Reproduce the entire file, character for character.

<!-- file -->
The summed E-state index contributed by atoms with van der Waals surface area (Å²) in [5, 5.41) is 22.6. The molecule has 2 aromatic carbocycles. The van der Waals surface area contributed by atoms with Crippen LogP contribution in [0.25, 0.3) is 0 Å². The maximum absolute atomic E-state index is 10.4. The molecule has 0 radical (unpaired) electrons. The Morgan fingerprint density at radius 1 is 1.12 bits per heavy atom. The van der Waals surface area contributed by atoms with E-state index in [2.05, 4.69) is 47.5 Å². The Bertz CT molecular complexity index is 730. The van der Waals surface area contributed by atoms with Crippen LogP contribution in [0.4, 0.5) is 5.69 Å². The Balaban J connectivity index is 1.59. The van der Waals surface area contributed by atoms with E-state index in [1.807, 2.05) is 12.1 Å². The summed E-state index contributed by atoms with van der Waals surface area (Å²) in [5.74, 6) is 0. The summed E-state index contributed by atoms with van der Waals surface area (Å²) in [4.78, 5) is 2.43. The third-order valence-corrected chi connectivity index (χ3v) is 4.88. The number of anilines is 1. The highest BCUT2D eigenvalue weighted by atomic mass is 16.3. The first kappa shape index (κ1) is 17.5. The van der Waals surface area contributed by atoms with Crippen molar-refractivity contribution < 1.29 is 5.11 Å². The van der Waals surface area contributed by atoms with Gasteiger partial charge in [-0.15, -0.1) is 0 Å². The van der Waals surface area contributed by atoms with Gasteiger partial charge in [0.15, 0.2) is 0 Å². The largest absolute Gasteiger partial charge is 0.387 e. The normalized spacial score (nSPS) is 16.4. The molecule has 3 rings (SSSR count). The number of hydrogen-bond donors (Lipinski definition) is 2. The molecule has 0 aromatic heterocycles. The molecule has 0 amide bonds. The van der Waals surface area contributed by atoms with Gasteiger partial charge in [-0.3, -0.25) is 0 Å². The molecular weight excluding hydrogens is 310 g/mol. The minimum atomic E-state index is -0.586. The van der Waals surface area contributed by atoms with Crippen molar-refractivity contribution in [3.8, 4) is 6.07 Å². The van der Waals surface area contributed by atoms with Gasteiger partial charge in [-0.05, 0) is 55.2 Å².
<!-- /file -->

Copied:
The summed E-state index contributed by atoms with van der Waals surface area (Å²) in [5, 5.41) is 22.6. The molecule has 2 aromatic carbocycles. The van der Waals surface area contributed by atoms with Crippen LogP contribution in [0.25, 0.3) is 0 Å². The maximum absolute atomic E-state index is 10.4. The molecule has 0 radical (unpaired) electrons. The Morgan fingerprint density at radius 1 is 1.12 bits per heavy atom. The van der Waals surface area contributed by atoms with E-state index in [2.05, 4.69) is 47.5 Å². The Bertz CT molecular complexity index is 730. The van der Waals surface area contributed by atoms with Crippen LogP contribution in [0.4, 0.5) is 5.69 Å². The Balaban J connectivity index is 1.59. The van der Waals surface area contributed by atoms with E-state index in [1.807, 2.05) is 12.1 Å². The summed E-state index contributed by atoms with van der Waals surface area (Å²) in [5.74, 6) is 0. The summed E-state index contributed by atoms with van der Waals surface area (Å²) in [4.78, 5) is 2.43. The third-order valence-corrected chi connectivity index (χ3v) is 4.88. The number of anilines is 1. The highest BCUT2D eigenvalue weighted by atomic mass is 16.3. The first kappa shape index (κ1) is 17.5. The van der Waals surface area contributed by atoms with Crippen molar-refractivity contribution < 1.29 is 5.11 Å². The van der Waals surface area contributed by atoms with Gasteiger partial charge in [-0.15, -0.1) is 0 Å². The van der Waals surface area contributed by atoms with Gasteiger partial charge in [0.15, 0.2) is 0 Å². The largest absolute Gasteiger partial charge is 0.387 e. The normalized spacial score (nSPS) is 16.4. The molecule has 3 rings (SSSR count). The number of hydrogen-bond donors (Lipinski definition) is 2. The molecule has 0 aromatic heterocycles. The molecule has 0 amide bonds. The van der Waals surface area contributed by atoms with Gasteiger partial charge in [-0.3, -0.25) is 0 Å². The molecular weight excluding hydrogens is 310 g/mol. The minimum atomic E-state index is -0.586. The van der Waals surface area contributed by atoms with Crippen molar-refractivity contribution in [3.8, 4) is 6.07 Å². The van der Waals surface area contributed by atoms with Gasteiger partial charge in [-0.05, 0) is 55.2 Å².